- The Senate passed the Coronavirus Aid, Relief and Economic Security Act or the CARES Act on Wednesday, March 25, sent it to the House of Representatives and used President Trump to initiate economic stimulus of around $ 2 trillion Coronavirus threatens a short-term recession.
- The stimulus measure went from 96 to zero around 11:50 p.m. ET and includes payments to millions of Americans, unemployment benefits expansions, and loans to businesses in difficulty.
- The passage follows consecutive blockades by the Senate Democrats when the party called for greater worker protection and details on business aid loans.
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The Senate passed the Coronavirus Aid, Relief and Economic Security Act or the CARES Act on Wednesday, March 25, to provide financial relief to Americans and businesses affected by the coronavirus and its economic burden.
The tax package went from 96 to zero around 11:50 p.m. ET. The economic stimulus includes direct payments of $ 1,200 to millions of Americans, increases unemployment benefits and supports loans to sick companies worth hundreds of billions of dollars.
Around $ 150 billion will be allocated to hospitals and healthcare workers for devices. U.S. airlines affected by the virus and receiving stopovers resulting from it receive loans of $ 50 billion. Democrats have won a series of stricter guidelines on how companies can get and benefit from emergency loans granted by the Treasury.
The passage of the law follows two interruptions by Senate Democrats who want to ensure greater protection for workers and stricter guidelines for which businesses could receive government loans. Several meetings between Senate Minority President Chuck Schumer and Treasury Secretary Steven Mnuchin led to in-depth discussions on the specificities of the legislation.
President Trump and leading Republicans called for the measure to reach the White House by the end of Monday, a lofty goal that economists who monitor the rapidly escalating effects of the corona virus still consider to be too late. The failure to press ahead with the bill on Sunday and Monday led to deliberations going beyond the administrative deadline.
Senate chairmen approached the compromise on Tuesday, while House Speaker Nancy Pelosi presented her own $ 2.5 trillion tax plan to speed up economic relief.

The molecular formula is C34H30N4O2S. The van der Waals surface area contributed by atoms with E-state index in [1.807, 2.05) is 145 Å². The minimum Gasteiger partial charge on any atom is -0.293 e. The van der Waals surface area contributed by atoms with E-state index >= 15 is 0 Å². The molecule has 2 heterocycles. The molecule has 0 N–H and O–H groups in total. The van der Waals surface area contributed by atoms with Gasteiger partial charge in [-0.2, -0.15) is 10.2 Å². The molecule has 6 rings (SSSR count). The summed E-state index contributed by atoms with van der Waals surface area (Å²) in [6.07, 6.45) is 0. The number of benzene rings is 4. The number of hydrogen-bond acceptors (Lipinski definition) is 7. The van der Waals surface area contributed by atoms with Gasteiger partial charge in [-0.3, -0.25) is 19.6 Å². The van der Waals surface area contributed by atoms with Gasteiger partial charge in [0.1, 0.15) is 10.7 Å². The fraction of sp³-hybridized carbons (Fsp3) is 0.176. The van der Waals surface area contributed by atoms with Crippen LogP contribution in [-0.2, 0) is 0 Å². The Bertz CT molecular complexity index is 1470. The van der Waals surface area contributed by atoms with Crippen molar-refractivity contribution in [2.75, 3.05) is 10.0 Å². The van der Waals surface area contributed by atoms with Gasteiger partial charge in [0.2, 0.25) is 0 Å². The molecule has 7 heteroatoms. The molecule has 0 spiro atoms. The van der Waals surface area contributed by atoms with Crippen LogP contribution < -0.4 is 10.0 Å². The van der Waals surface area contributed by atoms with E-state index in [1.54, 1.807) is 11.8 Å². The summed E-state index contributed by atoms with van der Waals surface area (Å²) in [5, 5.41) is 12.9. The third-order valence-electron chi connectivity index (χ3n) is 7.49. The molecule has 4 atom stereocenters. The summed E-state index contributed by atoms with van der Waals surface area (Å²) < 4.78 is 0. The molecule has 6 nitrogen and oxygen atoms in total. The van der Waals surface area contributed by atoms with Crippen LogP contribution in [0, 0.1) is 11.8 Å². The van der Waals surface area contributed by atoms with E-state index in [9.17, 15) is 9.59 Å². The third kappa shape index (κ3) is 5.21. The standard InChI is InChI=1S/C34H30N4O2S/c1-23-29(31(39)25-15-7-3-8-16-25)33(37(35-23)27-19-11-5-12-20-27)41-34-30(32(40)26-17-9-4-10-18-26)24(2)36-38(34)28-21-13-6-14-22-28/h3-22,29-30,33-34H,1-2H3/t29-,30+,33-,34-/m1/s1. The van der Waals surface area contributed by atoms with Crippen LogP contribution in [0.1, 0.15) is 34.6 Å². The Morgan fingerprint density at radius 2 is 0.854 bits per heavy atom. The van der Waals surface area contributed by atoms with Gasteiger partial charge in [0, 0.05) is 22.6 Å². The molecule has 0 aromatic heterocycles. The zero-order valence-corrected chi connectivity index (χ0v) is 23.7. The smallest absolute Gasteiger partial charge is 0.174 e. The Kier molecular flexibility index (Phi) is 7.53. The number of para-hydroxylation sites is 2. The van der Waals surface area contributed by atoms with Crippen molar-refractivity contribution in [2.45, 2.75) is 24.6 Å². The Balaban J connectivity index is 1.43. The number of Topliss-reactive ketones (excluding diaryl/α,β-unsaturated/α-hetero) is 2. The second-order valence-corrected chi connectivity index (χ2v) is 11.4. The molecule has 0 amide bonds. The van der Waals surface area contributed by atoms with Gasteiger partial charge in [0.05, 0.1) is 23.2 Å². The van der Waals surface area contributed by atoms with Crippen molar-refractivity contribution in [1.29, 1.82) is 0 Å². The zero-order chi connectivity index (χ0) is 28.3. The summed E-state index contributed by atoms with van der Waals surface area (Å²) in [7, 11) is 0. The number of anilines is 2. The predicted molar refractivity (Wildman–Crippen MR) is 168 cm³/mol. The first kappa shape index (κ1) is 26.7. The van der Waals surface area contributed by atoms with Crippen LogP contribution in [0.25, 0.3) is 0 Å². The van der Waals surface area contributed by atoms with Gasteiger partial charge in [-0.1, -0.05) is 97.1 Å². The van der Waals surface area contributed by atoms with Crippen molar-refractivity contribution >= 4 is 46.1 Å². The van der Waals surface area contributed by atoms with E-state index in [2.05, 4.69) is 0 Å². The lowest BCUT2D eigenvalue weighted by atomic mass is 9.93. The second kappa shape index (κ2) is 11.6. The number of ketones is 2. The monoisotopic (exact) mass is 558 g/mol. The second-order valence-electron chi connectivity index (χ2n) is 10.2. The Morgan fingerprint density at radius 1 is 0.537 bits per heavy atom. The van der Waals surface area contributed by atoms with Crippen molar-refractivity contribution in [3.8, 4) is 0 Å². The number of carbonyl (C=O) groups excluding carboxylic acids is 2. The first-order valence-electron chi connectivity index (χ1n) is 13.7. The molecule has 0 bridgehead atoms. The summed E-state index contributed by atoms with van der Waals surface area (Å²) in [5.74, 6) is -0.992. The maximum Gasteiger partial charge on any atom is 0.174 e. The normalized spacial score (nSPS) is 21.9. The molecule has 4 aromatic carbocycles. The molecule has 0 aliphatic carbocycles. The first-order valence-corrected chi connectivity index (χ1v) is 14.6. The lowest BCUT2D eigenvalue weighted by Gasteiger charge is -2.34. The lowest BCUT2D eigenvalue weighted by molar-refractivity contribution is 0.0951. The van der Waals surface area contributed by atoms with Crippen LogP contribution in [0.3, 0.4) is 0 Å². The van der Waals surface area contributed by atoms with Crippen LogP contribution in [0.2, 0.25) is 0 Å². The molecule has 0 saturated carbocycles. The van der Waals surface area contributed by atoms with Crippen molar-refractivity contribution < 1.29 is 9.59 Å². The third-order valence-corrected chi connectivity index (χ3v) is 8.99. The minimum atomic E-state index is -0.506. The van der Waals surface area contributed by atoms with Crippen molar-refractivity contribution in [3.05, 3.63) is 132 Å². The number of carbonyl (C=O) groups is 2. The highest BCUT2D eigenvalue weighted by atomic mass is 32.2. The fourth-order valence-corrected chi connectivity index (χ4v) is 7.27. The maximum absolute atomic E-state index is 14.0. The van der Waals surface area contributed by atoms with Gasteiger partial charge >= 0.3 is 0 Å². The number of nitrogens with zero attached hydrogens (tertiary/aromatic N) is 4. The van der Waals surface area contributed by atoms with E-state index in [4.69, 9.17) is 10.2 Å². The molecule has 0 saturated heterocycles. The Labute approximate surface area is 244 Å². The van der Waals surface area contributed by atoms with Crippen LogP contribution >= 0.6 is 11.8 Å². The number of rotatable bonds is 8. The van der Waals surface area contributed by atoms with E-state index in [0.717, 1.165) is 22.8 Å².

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The White House and Senate reached agreement on the recovery package early Wednesday morning and approved the bill later in the day. Schumer viewed the legislation as an "outstanding agreement," while Senate majority leader Mitch McConnell said it was "a level of investment for our nation in wartime."
The bill must now be passed in the House of Representatives before it reaches President Trump's desk.
The failed cloture vote on Sunday caused short-term concerns in the already weakened financial sector. The US stock futures reached their trading limit shortly after the Sunday afternoon vote. The S&P 500 was down around 3% until close on Monday, when the law's failed cloture vote further irritated Wall Street's need for stimulus.
Shares rallied 11% at Tuesday's session as new hopes for the law pass. However, little detail emerged during the session on the timing of the legislation or new measures. Tuesday's win was the Dow's biggest since 1933.
While investors have been waiting for the White House to provide fiscal relief, the Federal Reserve has used a number of policy instruments to ease money markets. The central bank cut its key interest rate near zero on March 15 after an emergency cut two weeks earlier. The New York Fed office supported liquidity with multi-trillion dollar capital injections spread across the month.
In its recent efforts to combat the economic blow of the virus, the bank announced plans for unlimited asset purchases on Monday to "support the smooth functioning of the market and an effective monetary policy transfer," a Explanation. Three credit facilities to support businesses, consumers, and employers are being set up, and an additional Main Street Business Lending program will be announced in the near future, the Fed said.
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